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traitor to his class
10 january 2009
I liked H.W. Brands's short book on Woodrow Wilson so much that I was eager to read his new full-length biography of Franklin Roosevelt, Traitor to His Class. I liked Traitor too, but it taught me little new. In trying to do everything – in fact, to situate itself as the new standard single-volume popular biography of FDR – Traitor to His Class doesn't set high marks for original scholarship or analysis. But that didn't stop me from raptly reading every one of the book's 824 pages.
Brands's title and subtitle ("The privileged life and radical presidency of Franklin Delano Roosevelt") suggest that he will concentrate on the paradox of the gladhanding clubman turned redistributor of wealth. Privilege and radicalism do enter Brands's narrative, but they are subordinate themes. In fact, all the themes in the book tend to be subordinate ones. There's a little on FDR's possessive mother Sara Delano, quite a bit on FDR's rocky marriage to his cousin Eleanor, and on Eleanor's personal life, some on FDR's exceptionally talented Brain Trust of advisors, lots on Winston Churchill. (Every book that contains references to Churchill seems to turn into a book about Churchill, who even gets the last word on FDR in Traitor to His Class. Churchill is the great upstager of modern historiography.)
Polio is a theme here, as is opportunism and improvisation in the formulation of the New Deal, as is FDR's odd mix of ruthlessness and sentimentalism. As the book swings into the 1940s, global military strategy tends to dominate Brands's narrative for pages at a time: quite relevant to FDR, of course, but perhaps not so much in a biography, given that the basic military history has been told endlessly elsewhere.
If there's something new in Traitor to His Class, or at least newly emphasized, it's perhaps the basic isolation of Franklin Roosevelt. Gregarious but ultimately emotionally distant, FDR withdrew from human contacts more and more as he aged – or rather, unavoidably, they withdrew from him.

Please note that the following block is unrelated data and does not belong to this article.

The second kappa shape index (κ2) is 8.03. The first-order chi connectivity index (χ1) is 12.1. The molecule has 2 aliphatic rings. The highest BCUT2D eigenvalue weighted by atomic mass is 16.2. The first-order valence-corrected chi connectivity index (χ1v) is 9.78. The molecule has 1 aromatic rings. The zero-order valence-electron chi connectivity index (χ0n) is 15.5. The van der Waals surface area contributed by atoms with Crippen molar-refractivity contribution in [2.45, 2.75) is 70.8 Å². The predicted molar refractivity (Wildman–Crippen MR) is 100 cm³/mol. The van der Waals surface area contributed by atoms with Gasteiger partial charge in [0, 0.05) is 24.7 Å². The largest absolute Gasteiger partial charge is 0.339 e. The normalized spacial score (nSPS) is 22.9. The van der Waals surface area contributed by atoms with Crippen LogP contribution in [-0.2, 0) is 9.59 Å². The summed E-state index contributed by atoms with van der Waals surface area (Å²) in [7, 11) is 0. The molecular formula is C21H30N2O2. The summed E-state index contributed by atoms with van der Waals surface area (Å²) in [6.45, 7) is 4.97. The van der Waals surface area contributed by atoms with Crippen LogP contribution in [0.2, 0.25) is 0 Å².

His close relationships had always been with persons not his equal. He had no close friends as a boy or young man, no one at Groton or Harvard in whom he genuinely confided. After he entered politics he had mentors and protégés; as he advanced he lost the mentors and was left with only protégés and attendants. . . . Roosevelt might have confided in his children as they matured, but the emotional code instilled in him by his father and especially his mother prevented such intimacies. (777)
I have sometimes been skeptical about the wisdom of the 22nd Amendment, which limits Presidents to two terms and was drafted in reaction to Roosevelt's winning four terms. Presidential second terms, ever since the 22nd Amendment was adopted, have tended to be disasters, as accountability ceases at the top, caretakers run the executive branch, and competent folk drift away into the service of interminable campaigns to become the lame duck's successor.
But the case of FDR reminds me that the 22nd is there for good reasons. As Roosevelt won term after term, he lost his tether, to some extent. After FDR's death, a young soldier noted "I can remember the president ever since I was a little kid . . . America will seem a strange, empty place without his voice talking to the people whenever great events occur" (814). That's not the tone of a democracy; it's the tone of a monarchy, even of a mid-20th-century dictatorship such as afflicted Germany, Italy, Russia, and Spain. One cannot really imagine Franklin Roosevelt, principled in his ends if not always in his means, usurping power for life. But the elements of popular inurement to his rule were all there. And as Brands points out, by 1945 there was almost nobody in Washington whose power was not somehow derived from the Roosevelt presidency.
There is a touch of sadness, then, in all lives of Roosevelt (as if the suffocating mother, the unhappy marriage, and the polio weren't enough, there comes the Xanadu-like isolation of his last years). But sadness, in FDR's case, stemmed from self-sacrifice. Like Lincoln, Wilson, and Truman, FDR made his life secondary to public service. (One might contrast him to his uncle by marriage, who made public service secondary to the vast personality of TR.) We can only admire this kind of ethos, and hope it will continually revive in our republic.
Brands, H.W. Traitor to His Class: The privileged life and radical presidency of Franklin Delano Roosevelt. New York: Doubleday, 2008.